Speaking with a Hero of ShanPeople
Burma Digest 29/04/2007
Sao Yawd Serk
_ Interview with Sao Yawd Serk
_ carried out by Feraya & Dr. Tayza with the help of Sai Lernkham & Sao Yawd Muang
Sao Yawd Serk is currently the most powerful, and very highly respected, leader of Shan ethnic nationalities in Burma.
He also is the leader of Shan State Restoration Council RCSS and Shan State Army (South) SSA-S which is the main ethnic resistance force protecting Shan and other ethnic refugees and Internally Displaced People from SPDC military regime's ethnic cleansing and attempted genocide in the Shan State of Burma.
BURMA DIGEST: How did you first personally get into the Shan resistance movement?
Sao Yawd Serk: Three ordeals that took me personally involved with the armed resistance against the Burmese Army.
Firstly, when I was about 13-14 years old, I was still attending school and my friends and I had to take 40 minutes walk from home to school. One day, seven friends of mine and I went to school, we ran into a group of Burmese soldiers. The soldiers dragged my female friend who was only 14 years old. They raped her but we could not save her from the Burmese soldiers; we had to ask for assistance from our schoolmates. Since then, I dislike the Burmese soldiers.
Secondly, when I was 16 years old, I was forced to be a porter, I was told to take care of recruited horses. The porters were told to stay and eat in the military trucks. Burmese soldiers tied up 3-4 people together in a bid of preventing them running away. They treated the people as criminals. I saw that Burmese soldiers tortured our people, did not value the human dignity. I wanted to retaliate on their actions.
Thirdly, we have our unique nation and country but the Burmese Army illegally occupied our land. Therefore, we must fight back to get what it is belong to us, improve our people's lives, restore our rights and bring peace to the people.
BD: What are the long term aims for SSA-S/RCSS ?
SYS: RCSS has three plans: _
- To communicate with different organizations and parties with an aim for the unity and peaceful co-existence.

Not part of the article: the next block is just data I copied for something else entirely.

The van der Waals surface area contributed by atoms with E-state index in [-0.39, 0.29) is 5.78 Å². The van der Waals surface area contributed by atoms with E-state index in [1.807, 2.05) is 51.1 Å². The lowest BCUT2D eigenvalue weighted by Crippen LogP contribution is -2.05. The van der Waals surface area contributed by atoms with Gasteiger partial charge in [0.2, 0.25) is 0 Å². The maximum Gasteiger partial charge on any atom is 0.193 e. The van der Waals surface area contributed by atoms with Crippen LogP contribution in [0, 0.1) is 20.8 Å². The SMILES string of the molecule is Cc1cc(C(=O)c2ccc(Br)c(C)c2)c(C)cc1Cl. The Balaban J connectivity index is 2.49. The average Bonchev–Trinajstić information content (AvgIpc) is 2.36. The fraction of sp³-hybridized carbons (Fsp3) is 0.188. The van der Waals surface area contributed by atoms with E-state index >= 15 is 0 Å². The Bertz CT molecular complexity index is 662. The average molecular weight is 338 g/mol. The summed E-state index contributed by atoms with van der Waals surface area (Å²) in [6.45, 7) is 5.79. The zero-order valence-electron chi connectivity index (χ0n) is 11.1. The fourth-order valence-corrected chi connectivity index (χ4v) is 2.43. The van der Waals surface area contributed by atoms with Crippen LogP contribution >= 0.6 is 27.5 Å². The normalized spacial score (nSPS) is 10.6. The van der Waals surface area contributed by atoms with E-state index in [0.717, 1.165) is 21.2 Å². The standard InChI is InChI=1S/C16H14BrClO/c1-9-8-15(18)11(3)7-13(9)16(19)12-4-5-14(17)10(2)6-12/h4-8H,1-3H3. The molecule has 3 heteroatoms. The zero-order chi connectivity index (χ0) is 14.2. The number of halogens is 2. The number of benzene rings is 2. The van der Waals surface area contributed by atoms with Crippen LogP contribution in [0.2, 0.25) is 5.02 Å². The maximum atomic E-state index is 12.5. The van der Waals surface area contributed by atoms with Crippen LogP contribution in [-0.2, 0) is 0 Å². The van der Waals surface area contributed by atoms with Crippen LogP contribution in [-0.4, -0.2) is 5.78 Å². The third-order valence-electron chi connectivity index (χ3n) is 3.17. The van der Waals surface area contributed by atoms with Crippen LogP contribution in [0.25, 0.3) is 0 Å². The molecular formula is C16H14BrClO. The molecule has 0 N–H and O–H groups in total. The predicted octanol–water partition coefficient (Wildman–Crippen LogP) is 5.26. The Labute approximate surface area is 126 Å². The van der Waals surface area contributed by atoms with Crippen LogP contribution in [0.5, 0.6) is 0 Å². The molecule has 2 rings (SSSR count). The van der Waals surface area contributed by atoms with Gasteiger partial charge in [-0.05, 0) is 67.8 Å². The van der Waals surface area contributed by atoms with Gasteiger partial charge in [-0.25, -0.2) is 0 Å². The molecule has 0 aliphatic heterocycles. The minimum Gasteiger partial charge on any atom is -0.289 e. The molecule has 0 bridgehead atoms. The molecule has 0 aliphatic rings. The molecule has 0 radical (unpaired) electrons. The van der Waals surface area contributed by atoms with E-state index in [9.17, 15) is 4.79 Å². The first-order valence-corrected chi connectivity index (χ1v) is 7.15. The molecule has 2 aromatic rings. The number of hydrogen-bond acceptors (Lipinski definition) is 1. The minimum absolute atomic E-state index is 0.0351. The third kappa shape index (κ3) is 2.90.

- RCSS will solve the political conflicts through political means. If it fails, the armed struggle is the final option for our country.
- After restoring our country, we will help our people to improve their lives, develop the country and live in harmony.
BD: Conflicts between the SSA-S and the Burma Army are reported occasionally. How frequently are there gunfights? How has the level of this activity changed in recent years?
SYS: There were fights between the SSA and the Burmese Army almost every month. The reason is the Burmese Army pressurised, tortured our people and displaced and burned down civilians' house, therefore we have to protect our people.
BD: The relationship with other 'non-ceasefire' groups (e.g. KNPP, KNU, WNA) is reported, but appears fragmented. What are the benefits or disadvantages of closer links with these other groups?
SYS: We try to communicate with armed and political groups those are opposing against the Burmese Army, as we have the common goal and common enemy. We also have contacts with ceasefire groups.
BD: Reports of clashes with the United Wa State Army have been frequent, but recently you have suggested closer links with the UWSA against the SPDC. Do you think that other 'ceasefire' groups (including Shan groups) may return to the armed struggle against the SPDC, and what reasons would they have?
SYS: SSA and UWSA used to open fires on each other annually. UWSA fighters had been forced to fight against the SSA by the Burmese Army. Sometimes SSA had to confront with them during the drug campaigns under the guideline of anti-drug policy. However, Wa and Shan are co-existed in the same land, SSA try to convince and communicate with them for the unity. We understand that the Burmese Army forced UWSA to attack the SSA.
BD: The SPDC makes regular allegations that the SSA-S is involved with the use of child soldiers, committing terrorist crimes and with the illicit drugs trade, and sometimes cited by reports by UN and other outside agencies. What do you do to present your own situation and responses to these allegations to the international community?
SYS: SSA has a policy of not recruiting villagers who are under 18 years old. Even if we recruit children, we only let them stay in the schools. Shan State children lack of human rights and have to flee away from their homes. Sometimes, these children have to defend themselves by shooting at the Burmese Army but they are not soldiers.